Stack Overflow is a community of 4.7 million programmers, just like you, helping each other.

Join them; it only takes a minute:

Sign up
Join the Stack Overflow community to:
  1. Ask programming questions
  2. Answer and help your peers
  3. Get recognized for your expertise

I am using Ruby 1.9.3. Just going thorugh the Ruby tutorials. Now I just got stuck to a statement on which regular expression is working and giving out put also. But confusion with the \/ operators logic.


Today's date is: 1/15/2013. (String)

(?<month>\d{1,2})\/(?<day>\d{1,2})\/(?<year>\d{4}) (Expression)


s = 'a' * 25 + 'd' 'a' * 4 + 'c' (String)

/(b|a+)*\/ =~ s #=> ( expression)

Now couldn't understand how \/ and =~ operator works in Ruby.

Could anyome out of here help me to understand the same?


share|improve this question
\/ is for escaping the / otherwise it would close the expression early. Your last expression is invalid. Also for explaining the =~ operator – Lee Jarvis Jan 15 '13 at 13:16
You're asking a question that you could answer just by trying it yourself? – Lee Jarvis Jan 15 '13 at 13:28
up vote 2 down vote accepted

\ serves as an escape character. In this context, it is used to indicate that the next character is a normal one and should not serve some special function. normally the / would end the regex, as regex's are bookended by the /. but preceding the / with a \ basically says "i'm not telling you to end the regex when I use this /, i want that as part of the regex."

As Lee pointed out, your second regex is invalid, specifically because you never end the regex with a proper /. you escape the last / so that it's just a plaintext character, so the regex is hanging. it's like doing str = "hello.

as another example, normally ^ is used in regex to indicate the beginning of a string, but doing \^ means you just want to use the ^ character in the regex.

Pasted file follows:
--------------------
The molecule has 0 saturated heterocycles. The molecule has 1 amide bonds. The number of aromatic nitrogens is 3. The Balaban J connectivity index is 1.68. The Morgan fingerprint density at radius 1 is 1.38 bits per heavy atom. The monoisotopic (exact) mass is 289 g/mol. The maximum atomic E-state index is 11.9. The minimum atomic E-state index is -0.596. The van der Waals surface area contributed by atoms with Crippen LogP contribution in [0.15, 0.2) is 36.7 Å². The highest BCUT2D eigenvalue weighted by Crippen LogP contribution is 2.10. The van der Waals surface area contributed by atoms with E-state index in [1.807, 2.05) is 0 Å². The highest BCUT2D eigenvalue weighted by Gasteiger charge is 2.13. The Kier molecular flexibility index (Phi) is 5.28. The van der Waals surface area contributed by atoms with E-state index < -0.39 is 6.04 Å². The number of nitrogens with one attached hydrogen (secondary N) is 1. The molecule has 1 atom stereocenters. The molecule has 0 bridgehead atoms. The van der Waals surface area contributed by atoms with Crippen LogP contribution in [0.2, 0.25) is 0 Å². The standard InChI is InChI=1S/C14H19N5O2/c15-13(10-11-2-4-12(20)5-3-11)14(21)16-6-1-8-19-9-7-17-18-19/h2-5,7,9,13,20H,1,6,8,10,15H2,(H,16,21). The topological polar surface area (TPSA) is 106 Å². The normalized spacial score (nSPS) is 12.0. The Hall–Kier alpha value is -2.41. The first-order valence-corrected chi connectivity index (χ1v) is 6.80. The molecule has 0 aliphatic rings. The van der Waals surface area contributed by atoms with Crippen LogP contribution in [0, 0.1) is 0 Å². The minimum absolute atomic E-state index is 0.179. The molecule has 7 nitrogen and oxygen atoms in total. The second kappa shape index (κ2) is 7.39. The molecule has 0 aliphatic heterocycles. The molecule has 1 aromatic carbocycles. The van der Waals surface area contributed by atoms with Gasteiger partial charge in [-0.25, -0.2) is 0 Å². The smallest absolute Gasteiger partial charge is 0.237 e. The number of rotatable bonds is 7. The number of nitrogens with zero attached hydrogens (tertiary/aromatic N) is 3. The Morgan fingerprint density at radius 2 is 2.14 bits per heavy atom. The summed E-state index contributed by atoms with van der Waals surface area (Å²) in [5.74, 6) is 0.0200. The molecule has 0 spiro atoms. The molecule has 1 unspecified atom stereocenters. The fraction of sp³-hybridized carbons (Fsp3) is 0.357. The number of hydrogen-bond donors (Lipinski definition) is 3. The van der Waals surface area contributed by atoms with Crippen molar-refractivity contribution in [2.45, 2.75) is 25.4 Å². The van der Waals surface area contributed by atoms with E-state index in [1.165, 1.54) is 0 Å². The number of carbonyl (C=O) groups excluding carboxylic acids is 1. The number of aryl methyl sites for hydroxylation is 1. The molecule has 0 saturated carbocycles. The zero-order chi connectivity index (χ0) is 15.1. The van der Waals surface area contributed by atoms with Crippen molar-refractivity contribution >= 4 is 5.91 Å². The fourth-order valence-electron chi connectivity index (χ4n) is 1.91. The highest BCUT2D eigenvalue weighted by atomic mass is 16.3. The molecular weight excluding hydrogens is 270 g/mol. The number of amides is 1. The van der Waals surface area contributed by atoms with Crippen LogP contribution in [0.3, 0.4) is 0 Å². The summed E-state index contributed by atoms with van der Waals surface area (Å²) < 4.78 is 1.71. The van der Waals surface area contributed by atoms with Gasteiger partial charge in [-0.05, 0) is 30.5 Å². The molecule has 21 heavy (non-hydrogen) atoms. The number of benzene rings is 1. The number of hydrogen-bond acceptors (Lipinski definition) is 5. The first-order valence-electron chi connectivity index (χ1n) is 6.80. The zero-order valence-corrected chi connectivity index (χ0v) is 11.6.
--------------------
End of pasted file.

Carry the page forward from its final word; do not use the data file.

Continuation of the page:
=~ says "does the regex match the string?" If there is a match, it returns the index of the start of the match, otherwise returns nil. See this question for details.

EDIT: Note that the ?<month>, ?<day>, ?<year> stuff is grouping. seems like you could use a bit of brush-up on regex, check out this appendix of sorts to see what all the different special characters do.

share|improve this answer
Would you tell me what the output of this expression (?<month>\d{1,2})\/(?<day>\d{1,2})\/(?<year>\d{4})? – DoLoveSky Jan 15 '13 at 13:21
there is no "ouput". it's just a regex (assuming you bookend it in /). – Eric Jan 15 '13 at 13:24
if you're trying to see how that regex matches the string you provided in the question, try it yourself! rubular is a great tool for ruby regex testing, or you can enter the ruby console and try matching the regex with the string using the =~ operator we discussed. – Eric Jan 15 '13 at 13:27
@DoLoveSky, Don't troll for up-votes. They will happen when people feel your contribution is worthy of it. Asking for them will irritate people causing the opposite result. Instead, contribute good, well thought-out and well-asked questions, and give solid concise answers and you'll gain votes. – the Tin Man Jan 15 '13 at 14:44
@theTinMan Okay! I will keep it in my mind! – DoLoveSky Jan 15 '13 at 14:45

Your Answer


By posting your answer, you agree to the privacy policy and terms of service.

Not the answer you're looking for? Browse other questions tagged or ask your own question.